Blacklodge - T/ME [3rd Level Initiation = Chamber Of Downfall]
End All Life Productions
Industrial Black Metal
5 songs (32:47)
Release year: 2010
Reviewed by Goat

Time to take a lot at the French part of this intriguing Industrial Black Metal project. As you'd expect from comparing the artwork of the two bands, Blacklodge's album is considerably clearer and thus easier to get to grips with than Abigor's. It is also inferior by comparison, not nearly as atmospheric, experimental and incandescent as the Austrian's potential masterpiece, but looked at on its own the complexly named T/ME is more than a worthy piece of Industrial Black Metal. France have long been capable of producing very interesting music indeed from the Metal underground - last year's Reverence, to take a non-obvious example - and Blacklodge have been producing Industrial Black Metal for years. I haven't really been that aware of them, despite hearing their previous album Solarkult and enjoying it, yet T/ME is a large step forwards in many ways.

Blacklodge are Industrial in the old-fashioned, bludgeoning post-Godflesh sense rather than Abigor's whirry futuristic discord, and as much as the band try and overload you with the various bleeps and whistles, the underlying structure is clear. T/ME takes a step forwards away from the purely artificial sound of the band's past to a more dissonant, post-Black sound that is experimental and atmospheric without abandoning Black Metal entirely. The opening track here, Lambda [or the Last of the Gods; Being the Secret of Satan] is a rhythmic pounder driven by a see-sawing backing beat as spoken clean and harsh vocals and guitar melodies weave a strange web. Structurally, this is very much Industrial rather than Black Metal, reminiscent of Blut Aus Nord's later period but much more rigid and considered rather than freeform and spiralling. The album never really breaks free of the Industrial Metal confines, although Vector G (gravity XVI) is more strident and speedier, the beats coming thick and fast as the violence grows.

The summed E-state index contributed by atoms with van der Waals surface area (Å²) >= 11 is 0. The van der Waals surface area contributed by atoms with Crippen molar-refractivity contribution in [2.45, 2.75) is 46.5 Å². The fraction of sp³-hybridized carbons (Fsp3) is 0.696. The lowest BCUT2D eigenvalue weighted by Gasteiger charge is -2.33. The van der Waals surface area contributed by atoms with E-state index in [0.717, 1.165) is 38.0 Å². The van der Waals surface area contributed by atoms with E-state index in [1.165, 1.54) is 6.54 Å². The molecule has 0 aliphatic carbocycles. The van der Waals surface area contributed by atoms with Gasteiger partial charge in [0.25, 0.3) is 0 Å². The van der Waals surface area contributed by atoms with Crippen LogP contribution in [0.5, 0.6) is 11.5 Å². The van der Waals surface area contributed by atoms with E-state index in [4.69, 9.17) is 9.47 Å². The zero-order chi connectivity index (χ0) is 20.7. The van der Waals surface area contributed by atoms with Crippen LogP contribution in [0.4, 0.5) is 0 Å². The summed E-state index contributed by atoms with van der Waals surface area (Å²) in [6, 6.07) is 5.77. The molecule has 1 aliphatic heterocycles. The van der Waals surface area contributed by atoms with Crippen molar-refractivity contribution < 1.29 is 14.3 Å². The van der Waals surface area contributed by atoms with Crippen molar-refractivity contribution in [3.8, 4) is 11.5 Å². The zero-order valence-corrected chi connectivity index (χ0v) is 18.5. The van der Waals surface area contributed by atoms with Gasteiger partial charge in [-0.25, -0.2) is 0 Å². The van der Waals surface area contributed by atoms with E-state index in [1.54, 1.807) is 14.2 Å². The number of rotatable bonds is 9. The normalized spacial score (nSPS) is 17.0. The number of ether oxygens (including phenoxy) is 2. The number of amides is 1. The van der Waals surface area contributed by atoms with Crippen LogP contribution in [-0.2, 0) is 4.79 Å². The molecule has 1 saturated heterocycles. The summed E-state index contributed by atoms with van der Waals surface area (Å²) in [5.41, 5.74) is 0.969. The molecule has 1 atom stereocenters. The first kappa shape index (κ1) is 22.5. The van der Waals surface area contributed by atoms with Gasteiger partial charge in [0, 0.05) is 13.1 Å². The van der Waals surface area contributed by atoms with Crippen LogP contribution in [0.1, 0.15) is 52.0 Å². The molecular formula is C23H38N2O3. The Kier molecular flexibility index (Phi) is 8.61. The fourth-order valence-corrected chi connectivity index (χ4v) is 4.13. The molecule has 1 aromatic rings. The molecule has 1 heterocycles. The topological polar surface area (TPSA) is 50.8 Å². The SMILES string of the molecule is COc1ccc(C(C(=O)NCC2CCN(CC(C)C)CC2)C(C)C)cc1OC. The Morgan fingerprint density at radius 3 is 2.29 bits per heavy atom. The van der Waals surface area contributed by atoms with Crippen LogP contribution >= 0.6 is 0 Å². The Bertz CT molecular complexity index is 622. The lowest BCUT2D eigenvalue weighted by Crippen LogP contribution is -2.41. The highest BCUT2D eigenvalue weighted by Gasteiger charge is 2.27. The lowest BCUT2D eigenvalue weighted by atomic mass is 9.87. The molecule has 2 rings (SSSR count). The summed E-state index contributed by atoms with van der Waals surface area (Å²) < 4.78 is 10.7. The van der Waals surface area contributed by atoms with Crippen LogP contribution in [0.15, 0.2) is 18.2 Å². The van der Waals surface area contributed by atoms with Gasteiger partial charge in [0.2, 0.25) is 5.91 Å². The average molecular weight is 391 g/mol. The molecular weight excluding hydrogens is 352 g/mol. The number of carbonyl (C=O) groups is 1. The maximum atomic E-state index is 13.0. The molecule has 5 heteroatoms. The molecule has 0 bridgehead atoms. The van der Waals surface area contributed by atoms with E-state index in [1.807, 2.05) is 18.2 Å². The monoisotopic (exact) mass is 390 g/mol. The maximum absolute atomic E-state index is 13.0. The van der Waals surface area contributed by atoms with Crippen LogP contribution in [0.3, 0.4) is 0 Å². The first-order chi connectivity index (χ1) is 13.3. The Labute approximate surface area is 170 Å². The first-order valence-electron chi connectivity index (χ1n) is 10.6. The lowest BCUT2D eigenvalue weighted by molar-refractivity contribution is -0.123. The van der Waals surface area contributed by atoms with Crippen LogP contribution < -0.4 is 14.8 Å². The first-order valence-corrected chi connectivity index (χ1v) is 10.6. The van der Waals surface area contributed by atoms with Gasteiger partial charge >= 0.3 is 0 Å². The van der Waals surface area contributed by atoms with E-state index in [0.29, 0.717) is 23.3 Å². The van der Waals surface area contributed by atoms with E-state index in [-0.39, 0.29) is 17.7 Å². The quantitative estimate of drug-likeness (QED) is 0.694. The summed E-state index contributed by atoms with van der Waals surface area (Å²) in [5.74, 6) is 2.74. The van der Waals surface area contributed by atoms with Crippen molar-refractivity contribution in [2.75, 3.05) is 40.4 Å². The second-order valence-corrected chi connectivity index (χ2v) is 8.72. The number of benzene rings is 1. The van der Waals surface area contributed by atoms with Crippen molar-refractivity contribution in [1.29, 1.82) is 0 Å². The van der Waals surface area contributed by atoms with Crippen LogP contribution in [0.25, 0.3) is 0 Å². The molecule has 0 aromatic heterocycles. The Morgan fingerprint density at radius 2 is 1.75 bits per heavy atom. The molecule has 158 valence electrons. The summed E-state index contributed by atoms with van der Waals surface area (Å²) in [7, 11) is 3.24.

T/ME is an easy album to like if you enjoy Industrial Metal - fans of the aforementioned Reverence will love it, for example, and I can see those that enjoy The Amenta having a good time as well. I suppose this and the Abigor are best thought of as the underground's answer to the forthcoming Fear Factory album, an engaging Black Metal beast that is like some corpsepainted robot roaring and ranting - don't expect catchiness, however. The initially light melodies of Sulphuric Acedia soon are lost in the machinery as beats drown guitars and things turn techno - be forewarned, if you want big, hard riffs you won't find them here. I'd go so far as saying that the various beats are the premier instrument in T/ME, guitars relegated to the background, and whilst it's not necessarily a bad thing, it's not everyone's cup of post-apocalyptic tea. The Blackest track present is Saturn, a planetary ride which will rock the socks of any Black Metaller who has ever enjoyed a Mysticum track - actually, if the Norwegians ever manage to make another album I can see it sounding very much like this.

Going back to compare this to Abigor's album, I have to say that I prefer Time Is The Sulphur... to T/ME. It's far more experimental and atmospheric, chilling and corroding at the same time, yet as each album is a different take on the same theme, there's no reason that both can't be purchased and enjoyed. I doubt the bands went as far as designing them to be played simultaneously or anything like that, not least because Abigor's album is nearly six minutes longer. Still, this is an enjoyably forward-looking venture that adds weight to my already strong expectations for 2010 being a wonderful year for underground metal - the future looks enjoyably grim.

Killing Songs :
Lambda [or the Last of the Gods; Being the Secret of Satan], Vector G (gravity XVI), Saturn
Goat quoted 82 / 100
Other albums by Blacklodge that we have reviewed:
Blacklodge - MachinatioN reviewed by Goat and quoted 85 / 100
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